Heavy Construction

The Allen and Greenough is still under construction; so some links may not work quite the way you would expect.


Some verbs of asking and teaching may take two accusatives, one of the Person (direct object), and the other of the Thing (secondary object):

NOTE: This construction is found in classical authors with óró, poscó, reposcó, rogó, interrogó, flágitó, doceó.

a. Some verbs of asking take the ablative of the person with a preposition instead of the accusative. So, always, peti (ab), quaeró (ex, ab, dé); usually poscó (ab), flágitó (ab), postuló (ab), and occasionaily others:

b. With the passive of some verbs of asking or teaching, the person or the thing may be used as subject (cf. c. N. 2): Caesar sententiam rogátus est, Caesar was asked his opinion.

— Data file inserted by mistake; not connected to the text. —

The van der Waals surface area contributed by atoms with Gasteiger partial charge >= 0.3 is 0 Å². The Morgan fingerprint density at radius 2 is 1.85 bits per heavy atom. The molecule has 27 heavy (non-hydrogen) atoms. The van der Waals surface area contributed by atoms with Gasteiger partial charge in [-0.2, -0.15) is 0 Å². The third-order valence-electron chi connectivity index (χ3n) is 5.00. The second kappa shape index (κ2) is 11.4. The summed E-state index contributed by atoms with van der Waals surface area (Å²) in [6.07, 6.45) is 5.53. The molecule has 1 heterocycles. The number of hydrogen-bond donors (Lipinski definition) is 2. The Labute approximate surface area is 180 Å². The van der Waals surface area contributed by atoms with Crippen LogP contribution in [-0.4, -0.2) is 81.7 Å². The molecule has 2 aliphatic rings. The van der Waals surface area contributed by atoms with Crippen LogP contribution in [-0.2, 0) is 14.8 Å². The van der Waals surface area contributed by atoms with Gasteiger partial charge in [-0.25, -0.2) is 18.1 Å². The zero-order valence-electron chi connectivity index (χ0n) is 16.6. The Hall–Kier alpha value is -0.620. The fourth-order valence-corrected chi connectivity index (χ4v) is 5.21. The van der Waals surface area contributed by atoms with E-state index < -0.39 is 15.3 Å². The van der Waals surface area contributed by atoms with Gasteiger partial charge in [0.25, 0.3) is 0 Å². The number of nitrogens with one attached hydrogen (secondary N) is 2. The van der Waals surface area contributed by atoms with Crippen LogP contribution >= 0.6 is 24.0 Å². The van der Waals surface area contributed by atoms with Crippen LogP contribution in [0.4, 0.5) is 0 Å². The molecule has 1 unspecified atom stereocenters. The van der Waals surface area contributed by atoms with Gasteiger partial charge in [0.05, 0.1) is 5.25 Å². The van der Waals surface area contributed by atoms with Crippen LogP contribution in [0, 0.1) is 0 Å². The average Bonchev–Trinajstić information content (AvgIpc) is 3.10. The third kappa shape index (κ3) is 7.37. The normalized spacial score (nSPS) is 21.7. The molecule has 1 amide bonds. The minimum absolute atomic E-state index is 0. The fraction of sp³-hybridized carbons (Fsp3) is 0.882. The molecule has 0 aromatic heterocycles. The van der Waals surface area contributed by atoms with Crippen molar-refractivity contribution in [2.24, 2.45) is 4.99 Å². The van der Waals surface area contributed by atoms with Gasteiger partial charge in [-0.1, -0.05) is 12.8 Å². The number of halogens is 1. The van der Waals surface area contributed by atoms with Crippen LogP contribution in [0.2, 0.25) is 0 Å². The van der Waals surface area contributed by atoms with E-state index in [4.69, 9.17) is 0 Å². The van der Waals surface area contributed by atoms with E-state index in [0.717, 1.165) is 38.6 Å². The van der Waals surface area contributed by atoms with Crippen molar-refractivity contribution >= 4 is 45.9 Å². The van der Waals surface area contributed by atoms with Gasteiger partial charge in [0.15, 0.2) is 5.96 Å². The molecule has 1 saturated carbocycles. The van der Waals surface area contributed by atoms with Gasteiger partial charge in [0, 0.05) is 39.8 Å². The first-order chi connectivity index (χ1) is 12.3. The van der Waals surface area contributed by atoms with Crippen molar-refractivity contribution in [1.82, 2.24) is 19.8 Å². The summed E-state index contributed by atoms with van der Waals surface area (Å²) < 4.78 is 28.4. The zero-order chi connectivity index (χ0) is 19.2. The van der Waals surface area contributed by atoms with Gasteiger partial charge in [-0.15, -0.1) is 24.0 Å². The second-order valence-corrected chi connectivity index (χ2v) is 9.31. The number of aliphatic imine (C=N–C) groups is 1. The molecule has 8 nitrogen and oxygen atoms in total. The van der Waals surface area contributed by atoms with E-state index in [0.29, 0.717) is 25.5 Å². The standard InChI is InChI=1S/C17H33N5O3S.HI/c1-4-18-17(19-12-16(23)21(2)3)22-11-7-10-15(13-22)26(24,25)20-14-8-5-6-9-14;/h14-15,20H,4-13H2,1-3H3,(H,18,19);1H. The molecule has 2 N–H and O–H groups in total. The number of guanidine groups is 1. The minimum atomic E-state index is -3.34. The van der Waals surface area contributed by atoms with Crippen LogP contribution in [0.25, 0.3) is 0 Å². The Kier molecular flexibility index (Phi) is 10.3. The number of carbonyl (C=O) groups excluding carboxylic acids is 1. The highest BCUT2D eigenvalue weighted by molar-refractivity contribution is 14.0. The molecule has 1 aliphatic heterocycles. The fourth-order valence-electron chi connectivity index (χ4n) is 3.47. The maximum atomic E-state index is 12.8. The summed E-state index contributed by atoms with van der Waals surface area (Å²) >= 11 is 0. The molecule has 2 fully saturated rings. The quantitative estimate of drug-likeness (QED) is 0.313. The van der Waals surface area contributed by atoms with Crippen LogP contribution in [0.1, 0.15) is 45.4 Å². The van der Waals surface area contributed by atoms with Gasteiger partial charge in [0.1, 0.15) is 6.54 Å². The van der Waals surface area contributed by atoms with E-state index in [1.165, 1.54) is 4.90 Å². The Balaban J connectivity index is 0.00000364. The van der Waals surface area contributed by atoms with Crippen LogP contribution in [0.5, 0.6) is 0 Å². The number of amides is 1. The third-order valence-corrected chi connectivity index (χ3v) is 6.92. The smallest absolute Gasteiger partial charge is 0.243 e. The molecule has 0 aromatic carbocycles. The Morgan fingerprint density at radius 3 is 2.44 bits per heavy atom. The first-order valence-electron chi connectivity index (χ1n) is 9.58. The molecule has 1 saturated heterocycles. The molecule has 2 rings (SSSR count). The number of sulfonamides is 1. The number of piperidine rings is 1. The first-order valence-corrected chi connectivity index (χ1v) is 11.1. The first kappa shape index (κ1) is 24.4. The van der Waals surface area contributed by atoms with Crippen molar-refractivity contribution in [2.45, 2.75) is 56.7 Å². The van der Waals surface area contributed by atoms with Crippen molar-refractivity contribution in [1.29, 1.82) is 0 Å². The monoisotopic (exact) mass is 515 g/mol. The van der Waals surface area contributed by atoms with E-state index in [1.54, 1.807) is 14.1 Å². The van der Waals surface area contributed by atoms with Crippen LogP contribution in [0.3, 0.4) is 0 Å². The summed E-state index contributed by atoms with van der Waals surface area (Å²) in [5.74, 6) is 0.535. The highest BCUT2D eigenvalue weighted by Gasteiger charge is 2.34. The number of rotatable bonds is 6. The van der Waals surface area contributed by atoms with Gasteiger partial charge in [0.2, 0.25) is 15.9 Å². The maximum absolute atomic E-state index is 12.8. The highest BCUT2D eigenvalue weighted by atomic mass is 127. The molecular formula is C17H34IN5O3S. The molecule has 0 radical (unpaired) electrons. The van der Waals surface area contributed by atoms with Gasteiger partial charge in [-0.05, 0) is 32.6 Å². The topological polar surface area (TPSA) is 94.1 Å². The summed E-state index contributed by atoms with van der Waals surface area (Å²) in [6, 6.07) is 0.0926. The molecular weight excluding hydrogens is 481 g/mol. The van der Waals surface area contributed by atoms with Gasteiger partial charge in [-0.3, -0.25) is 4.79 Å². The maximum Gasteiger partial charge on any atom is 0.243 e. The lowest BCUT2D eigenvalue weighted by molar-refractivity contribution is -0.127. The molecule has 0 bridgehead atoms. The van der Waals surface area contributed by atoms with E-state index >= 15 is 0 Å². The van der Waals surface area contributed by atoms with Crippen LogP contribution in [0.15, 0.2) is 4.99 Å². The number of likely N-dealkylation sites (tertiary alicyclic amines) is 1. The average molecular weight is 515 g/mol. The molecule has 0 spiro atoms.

NOTE: The accusative of the thing may be retained with the passive of rogó, and of verbs of teaching, and occasionally with a few other verbs: -

But with most verbs of asking in prose the accusative of the thing becomes the subject nominative, and the accusative of the person is put in the ablative with a preposition: as, - né postulautur quidem vírés á senectúte (Cat. M. 34), strength is not even expected of an old man (asked from old age).

c. The verb céló, conceal, may take two accusatives, and the usually intransitive lateó, lie hid, an accusative of the person:

NOTE 1: The accusative of the person with lateó is late or poetical (§388. C. N.1).

NOTE 2: All the double constructions indicated in § 306 arise from the wavering meaning of the verbs. Thus doceó means both to show a thing, and to instruct a person; céló to keep a person in the dark, and to hide a thing; rogó, to question a person, and to ask a question or a thing. Thus either accusative may be regarded as the direct object, and so become the subject of the passive (cf. b above), but for convenience the accusative of the thing is usually called secondary.